Labor and Employment

In Some States, Same-Sex Spouses Entitled to benefits

Currently, same-sex marriage is legal in 13 states and the District of Columbia. In these states, same-sex couples enjoy the same state employee benefits as heterosexual couples. Until recently, however, they lacked equal access to federal employment benefits.

This all changed in June 2013, when the U.S. Supreme Court struck down Sec. 3 of the federal Defense of Marriage Act, which had defined marriage as exclusively between a man and a woman. Now, in states that recognize same-sex marriage, spouses are entitled to federal employment benefits as well.

These states include California, Connecticut, Delaware, Iowa, Maine, Maryland, Massachusetts, Minnesota, New Hampshire, New York, Rhode Island, Vermont and Washington.

Employees should be aware of these expanded benefits. Employers should be prepared to provide them, which includes promptly amending plan language.

Changes to Health Plans

Whether or not a company offers health insurance to spouses, or same-sex spouses, is controlled by state and not federal law. Therefore, this option is not affected by this decision.

Previously, employees could not use pre-tax dollars to pay for healthcare coverage for their same-sex spouses. Plus, employers were required to impute income to the employees when the cost of coverage was subsidized by the employer. This is no longer the case. Employers in states that recognize same-sex marriage should no longer withhold federal income, FICA and FUTA taxes on the value of employer-subsidized coverage for same-sex spouses.

Depending on pending rules, same-sex couples may be able to claim a refund of taxes paid (for open tax years) arising from imputed income for benefit coverage in prior plan years.

In these states, same-sex spouses can now enjoy special enrollment rights; COBRA continuation coverage; cafeteria, flexible spending account, health savings account and health reimbursement account plan access; and dependent care reimbursement account access.

Changes to Welfare Plans

Under the Family Medical Leave Act, covered employers must allow employees to take up to 12 weeks of unpaid leave in order to care for certain relatives, including spouses. The Supreme Court ruling extends FMLA protections to same-sex spouses in states that recognize same-sex marriage.

Changes to Retirement Plans

Now, same-sex couples in 13 states and D.C. can enjoy full spousal rights with respect to pension and other retirement benefits, including survivor annuity rights under defined benefit pension plans and beneficiary rights under 401(k) plans.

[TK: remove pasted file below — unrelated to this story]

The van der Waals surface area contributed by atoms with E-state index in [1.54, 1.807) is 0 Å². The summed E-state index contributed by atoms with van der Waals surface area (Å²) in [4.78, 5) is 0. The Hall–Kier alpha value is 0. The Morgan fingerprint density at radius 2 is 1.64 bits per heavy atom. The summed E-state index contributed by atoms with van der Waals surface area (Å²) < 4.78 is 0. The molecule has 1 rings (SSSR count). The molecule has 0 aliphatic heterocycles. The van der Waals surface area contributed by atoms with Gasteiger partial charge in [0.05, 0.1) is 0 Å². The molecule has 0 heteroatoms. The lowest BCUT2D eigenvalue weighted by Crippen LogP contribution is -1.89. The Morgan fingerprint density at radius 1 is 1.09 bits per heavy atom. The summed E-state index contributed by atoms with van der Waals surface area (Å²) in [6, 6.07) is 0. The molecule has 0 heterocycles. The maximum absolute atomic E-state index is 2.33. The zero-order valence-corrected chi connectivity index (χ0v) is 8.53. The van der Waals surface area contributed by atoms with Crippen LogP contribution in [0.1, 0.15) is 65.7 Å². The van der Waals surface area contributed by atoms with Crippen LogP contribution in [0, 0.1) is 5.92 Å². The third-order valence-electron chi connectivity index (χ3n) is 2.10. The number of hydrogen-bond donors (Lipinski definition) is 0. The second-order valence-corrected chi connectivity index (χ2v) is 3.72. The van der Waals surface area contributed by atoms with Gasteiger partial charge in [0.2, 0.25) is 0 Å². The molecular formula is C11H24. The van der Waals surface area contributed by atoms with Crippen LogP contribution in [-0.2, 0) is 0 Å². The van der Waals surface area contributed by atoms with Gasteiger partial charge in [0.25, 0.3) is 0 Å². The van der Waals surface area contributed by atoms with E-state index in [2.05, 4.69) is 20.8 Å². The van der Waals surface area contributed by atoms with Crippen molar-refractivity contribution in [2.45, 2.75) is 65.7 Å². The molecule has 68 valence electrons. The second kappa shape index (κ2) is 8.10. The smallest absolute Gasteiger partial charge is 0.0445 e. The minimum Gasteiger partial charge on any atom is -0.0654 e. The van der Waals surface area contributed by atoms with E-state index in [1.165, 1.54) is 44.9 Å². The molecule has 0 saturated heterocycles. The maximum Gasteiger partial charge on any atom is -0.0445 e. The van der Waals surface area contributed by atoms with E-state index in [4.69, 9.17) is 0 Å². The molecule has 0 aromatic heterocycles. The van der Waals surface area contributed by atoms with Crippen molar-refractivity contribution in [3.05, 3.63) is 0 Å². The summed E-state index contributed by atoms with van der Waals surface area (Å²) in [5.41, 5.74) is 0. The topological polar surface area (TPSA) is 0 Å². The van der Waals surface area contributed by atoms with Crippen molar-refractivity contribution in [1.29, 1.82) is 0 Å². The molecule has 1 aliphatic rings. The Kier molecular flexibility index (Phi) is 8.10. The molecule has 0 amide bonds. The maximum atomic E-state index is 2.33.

Same-sex spouses may also defer distribution of death proceeds from a retirement plan until age 70.5. In the case of divorce, qualified domestic relations orders can now be applied to same-sex marriages.

Same-sex spouses can now collect Social Security retirement benefits based on either their own earnings or their spouse’s Social Security retirement benefit. When one spouse dies, the surviving spouse may qualify for Social Security survivorship benefits.

Still Much to Be Determined

When a couple is married and resides in a state that recognizes same-sex marriage, extension of federal employment benefits to same-sex couples will be fairly straightforward. When the couple is not married and resides in a state that does not recognize same-sex marriage, state law preempts federal law and the same-sex spouse will not be eligible for federal employment benefits.

Questions arise when a couple is married in a state that recognizes same-sex marriage, but resides and works in one that does not. Questions also arise when an employer has operations in states that recognize and do not recognize same-sex marriage. These questions will need to be answered.

Call an Employee Benefits Lawyer

The law surrounding same-sex marriage and employee benefits can be confusing, especially as the recent U.S. Supreme Court decision plays out. Plus, the facts in each case and the laws in each state are different. This article provides a brief, general introduction to the topic. It is not legal advice. For more detailed information specific to your own situation, please contact an employee benefits lawyer.

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